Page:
In other words, the risk of the ultimate failure is worth the reward of the ultimate success. Make sense?
Well, it’s the same exact thing for brokerage companies when it comes to their mutual funds. They’re willing to have a lot of their mutual funds completely strike out as long as they hit some home runs in there.
In the book Jack Bogle is quoted as saying, “A firm will go out and start five incubation funds, and they will try and shoot the lights out with all five of them. And of course, they don’t with four of them, but they do with one. So, they drop the other four and take the one that did very well public with a great track record and sell that track record.”
Isn’t that messed up?
They’re basically just saying “screw it” to all of the investors of the mutual funds that had bad performance because they know they’re eventually going to get one that luckily, like literally by pure luck, outperformed the rest and then they can show those historical returns to prospective investors to get them to invest in their funds.
Honestly, it’s sickening.
The only thing that I don’t agree with Jack Bogle on is that he said 4/5 fail. Well, according to Tony Robbins, it’s more like 24/25…
But this brings me to Myth #2 – “Our Fees? They’re a Small Price to Pay!”
Remember how I had been using 2% as an example of fees? Well guess what – that was low 😊
In fact, the average mutual fund expense fee is 3.17%! That means that if you invested $6K/year for 30 years into a mutual fund, it’s not worth the $987K like I mentioned if you put it into an S&P 500 index like SPY, but rather $572K. Ouch!
And the total growth you earned is only $392K vs. the $807K at the 10% returns. So, while your annual returns are only 31.7% less, your total balance is 51% less. That’s the power, and the downfall, of compound interest!
These fees can come in many ways with many different names, such as expense ratio and transaction costs, and of course you have your tax implications, but that’s just a few to be aware of.
The thing is that it really can feel like death by a thousand cuts and honestly, I bet most people don’t even know that they’re being charged this much. And if they do, they don’t realize what 3% really does to their returns.
Up until early 2020, I had my 401k managed by Fidelity. Fortunately for me (and because my employer subsidized it), I was paying under 1% for them to manage it, but that’s still a massive impact to my total returns. I immediately changed that and managed it myself.
Sure, I can still only invest in their specific funds, but now I am only paying that fund fee of under .5% rather than that fund fee AND their .9% management fee. And do you know what that management fee got me?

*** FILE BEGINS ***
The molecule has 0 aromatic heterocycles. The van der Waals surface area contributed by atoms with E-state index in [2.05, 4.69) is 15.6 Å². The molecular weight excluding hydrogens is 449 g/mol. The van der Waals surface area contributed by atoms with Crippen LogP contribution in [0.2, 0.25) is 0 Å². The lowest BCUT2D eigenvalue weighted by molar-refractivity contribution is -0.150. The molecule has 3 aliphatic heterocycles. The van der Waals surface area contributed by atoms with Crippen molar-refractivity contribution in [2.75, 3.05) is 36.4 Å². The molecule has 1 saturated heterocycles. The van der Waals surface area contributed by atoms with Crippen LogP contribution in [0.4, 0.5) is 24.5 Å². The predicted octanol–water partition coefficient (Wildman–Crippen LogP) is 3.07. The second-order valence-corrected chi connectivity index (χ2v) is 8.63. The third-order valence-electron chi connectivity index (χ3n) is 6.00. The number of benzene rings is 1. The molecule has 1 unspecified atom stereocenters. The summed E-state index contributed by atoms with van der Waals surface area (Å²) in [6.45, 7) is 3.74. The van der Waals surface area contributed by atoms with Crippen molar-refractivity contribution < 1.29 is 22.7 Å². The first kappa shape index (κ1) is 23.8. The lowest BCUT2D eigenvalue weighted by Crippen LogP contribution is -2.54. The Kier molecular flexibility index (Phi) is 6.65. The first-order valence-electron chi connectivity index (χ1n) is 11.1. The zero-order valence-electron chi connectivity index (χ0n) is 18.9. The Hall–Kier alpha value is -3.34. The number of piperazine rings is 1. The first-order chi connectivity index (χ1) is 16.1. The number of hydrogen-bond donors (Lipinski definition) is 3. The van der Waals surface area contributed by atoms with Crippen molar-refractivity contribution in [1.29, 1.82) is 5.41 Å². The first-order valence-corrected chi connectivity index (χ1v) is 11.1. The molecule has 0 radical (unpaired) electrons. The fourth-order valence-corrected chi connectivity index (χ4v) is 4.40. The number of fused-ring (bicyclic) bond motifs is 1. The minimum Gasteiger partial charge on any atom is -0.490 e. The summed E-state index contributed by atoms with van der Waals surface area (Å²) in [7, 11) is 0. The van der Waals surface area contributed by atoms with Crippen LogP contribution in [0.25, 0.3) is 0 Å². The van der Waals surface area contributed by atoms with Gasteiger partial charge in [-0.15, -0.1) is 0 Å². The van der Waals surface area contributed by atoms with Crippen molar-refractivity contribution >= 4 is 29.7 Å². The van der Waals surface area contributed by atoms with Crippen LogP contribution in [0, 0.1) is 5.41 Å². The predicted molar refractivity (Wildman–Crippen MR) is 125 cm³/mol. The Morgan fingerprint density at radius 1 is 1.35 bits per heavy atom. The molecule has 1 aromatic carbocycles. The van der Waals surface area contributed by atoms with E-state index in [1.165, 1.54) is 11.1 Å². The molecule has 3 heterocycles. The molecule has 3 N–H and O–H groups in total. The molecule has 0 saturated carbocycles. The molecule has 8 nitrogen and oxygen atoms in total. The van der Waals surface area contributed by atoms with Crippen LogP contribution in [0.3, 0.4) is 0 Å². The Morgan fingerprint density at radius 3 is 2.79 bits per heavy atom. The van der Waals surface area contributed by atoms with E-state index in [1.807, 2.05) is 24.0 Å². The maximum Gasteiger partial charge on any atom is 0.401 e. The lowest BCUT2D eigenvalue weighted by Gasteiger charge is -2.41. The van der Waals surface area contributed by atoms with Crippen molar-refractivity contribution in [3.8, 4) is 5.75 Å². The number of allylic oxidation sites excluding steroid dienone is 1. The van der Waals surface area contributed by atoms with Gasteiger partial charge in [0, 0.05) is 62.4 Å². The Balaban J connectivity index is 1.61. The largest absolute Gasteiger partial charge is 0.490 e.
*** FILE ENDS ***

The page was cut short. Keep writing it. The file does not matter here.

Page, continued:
They literally told me that when the market crashed, they moved my account into more bonds. AKA, they rode it down in stocks, switched to bonds and then missed the upswing…great…
Real talk, I love Fidelity – but that was enough to get me to change.
While the fees are a killer, they’re not the only thing that can be troubling about mutual funds, and truthfully the entire market, but the issue is more with the representation as we go onto Myth #3, “Your Returns? What You See is What You Get”.
This really is a basic issue with anyone when they’re first starting to invest but gains and losses are not created equally. A 10% gain is less than a 10% loss. Makes perfect sense, right?
Let’s do this – imagine you have $1000. On the first day it loses 10%. The next day it gains 10%. You’re back at $1000, right?
Your $1000 turned into $900 after Day 1 when it dropped 10%. Then the next day it rose 10%, but 10% of $900 is $90, so now your total is $990.
You had two days where your stocks performed the exact opposite, but you’re down $10, or 1%, simply because of the way that math works.
Sure, that’s only 1%, but remember how much 1% can impact your total performance? If not, start reading back from the top!
And this example is only 2 days – what if this trend repeated 15 times?
You’re now down nearly 30% in just 6 weeks – no Bueno.
Mutual funds are going to show that they were flat during this time period but the fact of that matter is that your investments are not. They are nowhere near being flat!
Now, admittedly this is something you’re always going to experience no matter how you’re investing, whether in mutual funds, stocks, ETFs, or even bonds, but it’s something to just be aware of.
At the end of the day, the fees are something that is absolutely going to ruin any sort of positive momentum that you have when you’re investing in the stock market.
We just have so many options nowadays to find great companies with the various tools online like the Value Trap Indicator or even the Sather Research eLetter if you’re hoping to avoid having to do all of the legwork on your own.
If you can just spend a little bit of time and effort, you’re going to be able to find some great companies that are going to perform well, and you’ll also save that massive 3.17% fee in the process!
I don’t know about you, but 3.17% is a pretty dang big deal to me and it’s something that’s definitely going to keep me from investing in a mutual fund unless I am absolutely forced.
Make sure to not hear what I am not saying, though. Just because I have to invest in mutual funds in my 401k doesn’t mean I’m not investing in my 401k. In fact, that’s pretty dang close to the top in my financial order of operations!